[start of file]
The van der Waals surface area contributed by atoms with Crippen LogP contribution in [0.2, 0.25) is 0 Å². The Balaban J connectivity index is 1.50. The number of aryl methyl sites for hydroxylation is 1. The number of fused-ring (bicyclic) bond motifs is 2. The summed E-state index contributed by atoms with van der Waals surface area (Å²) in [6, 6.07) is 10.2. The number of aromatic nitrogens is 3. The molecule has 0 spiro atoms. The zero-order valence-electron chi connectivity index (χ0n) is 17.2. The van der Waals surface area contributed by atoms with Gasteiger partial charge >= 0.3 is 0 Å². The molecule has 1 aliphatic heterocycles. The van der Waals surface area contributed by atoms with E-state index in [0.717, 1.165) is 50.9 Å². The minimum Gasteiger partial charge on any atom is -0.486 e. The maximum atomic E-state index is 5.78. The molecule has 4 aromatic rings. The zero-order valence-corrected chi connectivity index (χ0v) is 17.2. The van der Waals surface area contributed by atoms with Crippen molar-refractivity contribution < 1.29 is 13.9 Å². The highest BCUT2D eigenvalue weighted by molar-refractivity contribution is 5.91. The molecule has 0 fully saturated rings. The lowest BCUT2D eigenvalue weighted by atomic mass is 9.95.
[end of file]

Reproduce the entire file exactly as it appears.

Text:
The van der Waals surface area contributed by atoms with Crippen LogP contribution in [0.2, 0.25) is 0 Å². The Balaban J connectivity index is 1.50. The number of aryl methyl sites for hydroxylation is 1. The number of fused-ring (bicyclic) bond motifs is 2. The summed E-state index contributed by atoms with van der Waals surface area (Å²) in [6, 6.07) is 10.2. The number of aromatic nitrogens is 3. The molecule has 0 spiro atoms. The zero-order valence-electron chi connectivity index (χ0n) is 17.2. The van der Waals surface area contributed by atoms with Gasteiger partial charge >= 0.3 is 0 Å². The molecule has 1 aliphatic heterocycles. The van der Waals surface area contributed by atoms with E-state index in [0.717, 1.165) is 50.9 Å². The minimum Gasteiger partial charge on any atom is -0.486 e. The maximum atomic E-state index is 5.78. The molecule has 4 aromatic rings. The zero-order valence-corrected chi connectivity index (χ0v) is 17.2. The van der Waals surface area contributed by atoms with Crippen molar-refractivity contribution < 1.29 is 13.9 Å². The highest BCUT2D eigenvalue weighted by molar-refractivity contribution is 5.91. The molecule has 0 fully saturated rings. The lowest BCUT2D eigenvalue weighted by atomic mass is 9.95.